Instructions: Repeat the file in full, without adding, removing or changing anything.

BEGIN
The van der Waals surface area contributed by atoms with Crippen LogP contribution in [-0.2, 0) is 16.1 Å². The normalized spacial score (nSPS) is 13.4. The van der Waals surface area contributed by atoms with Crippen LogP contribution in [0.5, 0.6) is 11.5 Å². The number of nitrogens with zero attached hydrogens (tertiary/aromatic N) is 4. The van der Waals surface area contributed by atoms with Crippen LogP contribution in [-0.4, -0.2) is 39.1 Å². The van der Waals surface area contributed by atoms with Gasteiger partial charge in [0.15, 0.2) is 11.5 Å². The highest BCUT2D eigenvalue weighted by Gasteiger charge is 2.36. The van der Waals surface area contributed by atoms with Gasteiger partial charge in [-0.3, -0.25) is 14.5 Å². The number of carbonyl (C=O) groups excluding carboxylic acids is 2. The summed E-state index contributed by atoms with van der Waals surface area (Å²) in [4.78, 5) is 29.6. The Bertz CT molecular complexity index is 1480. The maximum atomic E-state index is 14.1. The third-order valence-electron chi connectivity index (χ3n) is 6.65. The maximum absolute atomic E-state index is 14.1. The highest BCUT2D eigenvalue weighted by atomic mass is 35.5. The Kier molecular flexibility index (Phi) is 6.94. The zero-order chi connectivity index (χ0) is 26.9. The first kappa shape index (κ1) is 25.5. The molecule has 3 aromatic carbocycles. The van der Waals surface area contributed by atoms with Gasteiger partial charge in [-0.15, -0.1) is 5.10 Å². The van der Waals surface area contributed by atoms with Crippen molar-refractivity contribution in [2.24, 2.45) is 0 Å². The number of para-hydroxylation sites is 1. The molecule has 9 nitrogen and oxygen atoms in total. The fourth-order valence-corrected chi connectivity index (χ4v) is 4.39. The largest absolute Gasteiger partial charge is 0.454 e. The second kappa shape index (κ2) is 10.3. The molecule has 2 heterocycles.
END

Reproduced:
The van der Waals surface area contributed by atoms with Crippen LogP contribution in [-0.2, 0) is 16.1 Å². The normalized spacial score (nSPS) is 13.4. The van der Waals surface area contributed by atoms with Crippen LogP contribution in [0.5, 0.6) is 11.5 Å². The number of nitrogens with zero attached hydrogens (tertiary/aromatic N) is 4. The van der Waals surface area contributed by atoms with Crippen LogP contribution in [-0.4, -0.2) is 39.1 Å². The van der Waals surface area contributed by atoms with Gasteiger partial charge in [0.15, 0.2) is 11.5 Å². The highest BCUT2D eigenvalue weighted by Gasteiger charge is 2.36. The van der Waals surface area contributed by atoms with Gasteiger partial charge in [-0.3, -0.25) is 14.5 Å². The number of carbonyl (C=O) groups excluding carboxylic acids is 2. The summed E-state index contributed by atoms with van der Waals surface area (Å²) in [4.78, 5) is 29.6. The Bertz CT molecular complexity index is 1480. The maximum atomic E-state index is 14.1. The third-order valence-electron chi connectivity index (χ3n) is 6.65. The maximum absolute atomic E-state index is 14.1. The highest BCUT2D eigenvalue weighted by atomic mass is 35.5. The Kier molecular flexibility index (Phi) is 6.94. The zero-order chi connectivity index (χ0) is 26.9. The first kappa shape index (κ1) is 25.5. The molecule has 3 aromatic carbocycles. The van der Waals surface area contributed by atoms with Gasteiger partial charge in [-0.15, -0.1) is 5.10 Å². The van der Waals surface area contributed by atoms with Crippen molar-refractivity contribution in [2.24, 2.45) is 0 Å². The number of para-hydroxylation sites is 1. The molecule has 9 nitrogen and oxygen atoms in total. The fourth-order valence-corrected chi connectivity index (χ4v) is 4.39. The largest absolute Gasteiger partial charge is 0.454 e. The second kappa shape index (κ2) is 10.3. The molecule has 2 heterocycles.